The headline is
Defying UN, Iran Opens Nuclear Reactor.The first paragraph, however, says
KHONDAB, Iran -- An Iranian plant that produces heavy water officially went into operation on Saturday, despite U.N. demands that Tehran stop the activity because it can be used to develop a nuclear bomb.Later in the article, we find
Iran has been a building a heavy water reactor near the plant for two years, but the reactor is not scheduled for completion until 2009.I would
The article is from Associated Press. We'll let the writer off the hook for the headline, because someone else does that. But there are many who aren't doing their job, or maybe didn't get enough elementary science to know that a heavy water plant isn't a reactor. It would start with the headline-writer and an editor or two at AP; then there were all those editors at the NYT, WaPo, and Boston Globe who weren't doing their jobs, just slipping it in (at the top of the NYT home page) because it fits with the latest narrative: that the Iranians are nuclear bad guys, defying the world.
I'm wondering, too, about the writer's accuracy. I need to check the UN resolution, but I think it's just uranium enrichment that the UN has required Iran to suspend, not all nuclear activities. And uranium enrichment is different from heavy water production is different from a reactor.
Here are the differences: the heavy water plant produces (distills, most likely) heavy water from regular water. Heavy water contains deuterium, which is an isotope of hydrogen that has more neutrons in its nucleus, which makes it more effective at slowing down reactor neutrons to produce a chain reaction. An enrichment plant raises the amount of uranium-235, the fissionable isotope of uranium, from its natural abundance of 0.7% to reactor grade (about 3%) or weapons grade (greater than 90%). A reactor brings the uranium and heavy water together to produce a controlled nuclear chain reaction, which can be used to produce power and plutonium, another weapons material. The heavy water plant has no radioactivity involved, the uranium in the enrichment process is slightly radioactive, and a reactor is very radioactive.
Whoops! A more careful reading of the article gives this:
Nuclear weapons can be produced using either plutonium or highly enriched uranium as the explosive core. Either substance can be produced in the process of running a reactor.So the writer flunks too. Highly enriched uranium comes only from enrichment plants, sorry.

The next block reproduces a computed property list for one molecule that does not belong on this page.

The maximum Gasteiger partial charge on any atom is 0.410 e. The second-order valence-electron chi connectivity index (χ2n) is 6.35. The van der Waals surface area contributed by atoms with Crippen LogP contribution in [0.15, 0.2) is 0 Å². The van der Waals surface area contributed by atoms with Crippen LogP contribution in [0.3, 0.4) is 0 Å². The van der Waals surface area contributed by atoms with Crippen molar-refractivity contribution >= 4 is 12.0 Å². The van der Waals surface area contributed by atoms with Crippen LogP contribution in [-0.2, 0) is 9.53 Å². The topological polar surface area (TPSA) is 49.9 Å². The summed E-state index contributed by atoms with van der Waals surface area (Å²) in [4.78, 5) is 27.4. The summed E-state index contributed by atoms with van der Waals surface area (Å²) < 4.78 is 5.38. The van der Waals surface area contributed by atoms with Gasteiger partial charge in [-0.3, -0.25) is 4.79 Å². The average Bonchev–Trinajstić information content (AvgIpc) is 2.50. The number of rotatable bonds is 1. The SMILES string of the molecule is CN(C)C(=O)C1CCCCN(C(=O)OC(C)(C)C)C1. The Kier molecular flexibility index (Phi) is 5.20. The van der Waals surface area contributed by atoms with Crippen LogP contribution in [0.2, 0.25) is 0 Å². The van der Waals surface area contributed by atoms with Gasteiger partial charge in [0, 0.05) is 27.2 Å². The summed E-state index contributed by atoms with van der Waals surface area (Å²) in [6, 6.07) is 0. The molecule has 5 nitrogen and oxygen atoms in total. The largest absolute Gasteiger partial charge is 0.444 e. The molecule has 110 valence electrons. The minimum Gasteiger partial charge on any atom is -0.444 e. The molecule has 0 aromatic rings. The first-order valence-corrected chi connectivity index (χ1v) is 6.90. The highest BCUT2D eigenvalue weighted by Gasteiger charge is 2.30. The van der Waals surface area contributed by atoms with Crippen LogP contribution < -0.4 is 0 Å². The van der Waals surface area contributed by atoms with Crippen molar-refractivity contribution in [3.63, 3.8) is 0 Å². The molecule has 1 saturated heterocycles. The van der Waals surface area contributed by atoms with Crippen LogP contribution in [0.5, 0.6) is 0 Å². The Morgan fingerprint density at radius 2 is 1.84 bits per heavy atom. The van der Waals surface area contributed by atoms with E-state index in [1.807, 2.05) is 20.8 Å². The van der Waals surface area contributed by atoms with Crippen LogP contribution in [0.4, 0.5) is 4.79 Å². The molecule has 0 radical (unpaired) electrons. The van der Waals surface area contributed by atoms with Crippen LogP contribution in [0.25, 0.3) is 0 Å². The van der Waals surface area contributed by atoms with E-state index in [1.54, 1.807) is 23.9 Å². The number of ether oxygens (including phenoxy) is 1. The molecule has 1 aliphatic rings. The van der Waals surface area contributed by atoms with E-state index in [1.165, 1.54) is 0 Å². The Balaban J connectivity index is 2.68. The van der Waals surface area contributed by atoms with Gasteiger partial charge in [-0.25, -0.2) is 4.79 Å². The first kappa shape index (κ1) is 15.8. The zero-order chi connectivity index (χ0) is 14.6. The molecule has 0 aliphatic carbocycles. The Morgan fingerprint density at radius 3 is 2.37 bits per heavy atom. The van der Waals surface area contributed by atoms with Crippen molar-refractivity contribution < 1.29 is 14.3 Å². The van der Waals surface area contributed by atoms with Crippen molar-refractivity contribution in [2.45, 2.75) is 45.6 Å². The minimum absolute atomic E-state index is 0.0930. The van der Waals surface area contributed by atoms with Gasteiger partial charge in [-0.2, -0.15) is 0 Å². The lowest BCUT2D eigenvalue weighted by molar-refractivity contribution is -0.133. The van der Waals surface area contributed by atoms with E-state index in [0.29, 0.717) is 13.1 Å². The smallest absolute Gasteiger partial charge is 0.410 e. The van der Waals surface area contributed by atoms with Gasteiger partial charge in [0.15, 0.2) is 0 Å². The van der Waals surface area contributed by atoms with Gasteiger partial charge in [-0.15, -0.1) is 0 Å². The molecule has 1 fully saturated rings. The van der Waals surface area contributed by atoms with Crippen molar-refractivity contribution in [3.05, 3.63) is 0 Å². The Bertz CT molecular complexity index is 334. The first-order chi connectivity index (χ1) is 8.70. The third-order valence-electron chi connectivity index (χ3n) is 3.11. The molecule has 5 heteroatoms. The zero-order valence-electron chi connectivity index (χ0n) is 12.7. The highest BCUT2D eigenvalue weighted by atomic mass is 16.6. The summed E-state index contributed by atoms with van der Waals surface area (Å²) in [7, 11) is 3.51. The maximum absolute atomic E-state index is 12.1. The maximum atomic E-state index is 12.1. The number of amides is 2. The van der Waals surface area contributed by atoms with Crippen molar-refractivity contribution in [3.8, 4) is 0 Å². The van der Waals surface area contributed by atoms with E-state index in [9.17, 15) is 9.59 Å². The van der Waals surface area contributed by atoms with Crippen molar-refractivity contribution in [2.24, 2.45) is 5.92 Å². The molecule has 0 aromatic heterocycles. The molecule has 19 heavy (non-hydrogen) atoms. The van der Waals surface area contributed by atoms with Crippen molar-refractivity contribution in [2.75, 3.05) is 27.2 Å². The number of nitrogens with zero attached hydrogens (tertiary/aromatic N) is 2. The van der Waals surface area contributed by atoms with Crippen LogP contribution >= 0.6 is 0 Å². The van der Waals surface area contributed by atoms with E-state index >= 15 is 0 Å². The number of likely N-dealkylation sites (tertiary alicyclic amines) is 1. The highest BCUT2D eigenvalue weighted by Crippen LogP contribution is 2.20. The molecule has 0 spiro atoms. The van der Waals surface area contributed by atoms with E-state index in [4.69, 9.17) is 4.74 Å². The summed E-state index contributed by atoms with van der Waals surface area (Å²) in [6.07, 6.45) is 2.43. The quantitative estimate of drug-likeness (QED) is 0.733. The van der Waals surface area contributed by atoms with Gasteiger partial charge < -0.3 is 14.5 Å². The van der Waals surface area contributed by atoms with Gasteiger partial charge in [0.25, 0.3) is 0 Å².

Update below the jump.
Update (about four hours later): The New York Times has a new story and headline up:
Iran Opens a Heavy-Water PlantBut, unfortunately, they're still confused:
The plant, which Iranians say is intended for peaceful purposes, would also produce plutonium, which could be used in building nuclear warheads.No, no, no, guys! The heavy water is for the reactor, which produces plutonium.
The Washington Post still has the AP article up, right at the top of the electronic page.
I feel sort of nit-picky when I write this kind of post. Iran is doing some nuclear things that might lead to nuclear weapons. Do the details matter?
Would the New York Times write
General Motors is planning to bring out a new version of the Explorer?Would the Washington Post say
Tom Cruise is planning another baby with his wife, Meryl Streep?Do the editors of the Boston Globe not check spelling and punctuation? That's the kind of error this is.
How much do these details matter? It matters whether the opening of a heavy water plant breaches the UN Security Council Resolution 1696. Turns out it might or might not. That link is to a news release (courtesy of Arms Control Wonk); the resolution itself seems to be inaccessible through the UN website. What the news release says is that the
Security Council...demanded that Iran suspend all enrichment-related and reprocessing activities, including research and developmentwhich may or may not include heavy water plants. In any case, we need to know if the plant is operational (not clear), and, as noted in the AP story and quoted above, the reactor that would use the heavy water to produce plutonium from uranium will not be completed until 2009.
So they matter if they are being used in the frenzy of accusation against Iran, and they matter very much if the Bush administration is indeed following that same path they followed in justifying their attack on Iraq.
Unless we understand the facts, we can't make an informed judgment.